What’s the boldest choice you have made in your life? What have been the payoffs and drawbacks?

“Quitting my corporate job to to be a stay-at-home mom. The payoff is that I get to be the one to raise my daughter exactly the way I see fit. I get to witness every achievement, milestone and nuance in her days. I am proud to be the one to guide and shape her life. The drawback is that my work skills are getting rusty. I don’t know when or if I’ll return to the corporate world, but if I do, it’s going to be a huge adjustment.” - Aimee

“After being laid off of multiple jobs in one industry, I decided to start my own business in another one that I had always felt passionate about. Starting a business is very hard. Getting new clients is hard. Building a reputation is hard. But doing and enjoying the work makes it all worth it. The fulfillment I have when a job is done and a client is happy is the best feeling. Feeding my spirit and soul through creative work that helps people is one of the best feelings in the world.”- Michelle

“The decision to live my life for myself, not others.  To not worry about the opinions of others.  It might not seem very bold, but it was a very difficult shift to make in my head, and it’s something I have to remind myself of often.  People are going to question your choices, people are going to think you are wrong.  But people don’t have to live your life for you.  Listen to that voice in your head telling you what you truly want, follow it, and block out the voices of haters.”- Bridget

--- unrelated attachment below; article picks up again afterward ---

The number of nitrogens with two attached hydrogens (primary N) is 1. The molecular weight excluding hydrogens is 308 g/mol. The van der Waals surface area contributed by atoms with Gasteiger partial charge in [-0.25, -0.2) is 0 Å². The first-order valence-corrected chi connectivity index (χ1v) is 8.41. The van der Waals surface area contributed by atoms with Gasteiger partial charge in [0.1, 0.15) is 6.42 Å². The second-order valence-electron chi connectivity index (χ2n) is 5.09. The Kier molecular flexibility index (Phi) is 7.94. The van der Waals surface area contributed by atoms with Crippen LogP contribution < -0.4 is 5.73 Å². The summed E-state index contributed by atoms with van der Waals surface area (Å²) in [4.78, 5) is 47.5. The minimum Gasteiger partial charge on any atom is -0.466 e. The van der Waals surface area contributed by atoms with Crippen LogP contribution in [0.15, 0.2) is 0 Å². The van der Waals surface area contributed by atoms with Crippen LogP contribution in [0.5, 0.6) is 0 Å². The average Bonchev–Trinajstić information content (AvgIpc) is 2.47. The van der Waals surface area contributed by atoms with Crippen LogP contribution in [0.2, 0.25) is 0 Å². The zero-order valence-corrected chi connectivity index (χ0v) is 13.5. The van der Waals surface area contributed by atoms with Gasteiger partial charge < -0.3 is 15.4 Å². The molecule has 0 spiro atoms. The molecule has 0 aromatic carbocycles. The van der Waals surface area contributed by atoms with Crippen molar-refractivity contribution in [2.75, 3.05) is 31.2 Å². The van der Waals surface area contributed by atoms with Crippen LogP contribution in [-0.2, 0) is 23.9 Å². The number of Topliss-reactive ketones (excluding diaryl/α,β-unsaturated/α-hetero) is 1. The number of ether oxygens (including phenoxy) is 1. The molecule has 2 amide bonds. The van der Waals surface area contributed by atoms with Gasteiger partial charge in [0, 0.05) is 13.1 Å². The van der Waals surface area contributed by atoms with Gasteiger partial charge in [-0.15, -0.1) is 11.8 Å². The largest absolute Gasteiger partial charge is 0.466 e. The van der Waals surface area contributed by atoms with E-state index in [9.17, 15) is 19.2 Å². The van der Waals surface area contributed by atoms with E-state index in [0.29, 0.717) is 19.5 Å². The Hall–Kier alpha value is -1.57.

What is your best career advice for women?

“I would suggest looking toward careers that could offer flexibility, which would be helpful upon returning to work if she decides to stay home with her children for a few/many years. Careers where she could have her own practice, such as accounting, real estate, education, or therapy would be suitable for part-time work or flexibility.” - Aimee

“Be honest, upfront, respectful and never get overly emotional on the job.”- Rachel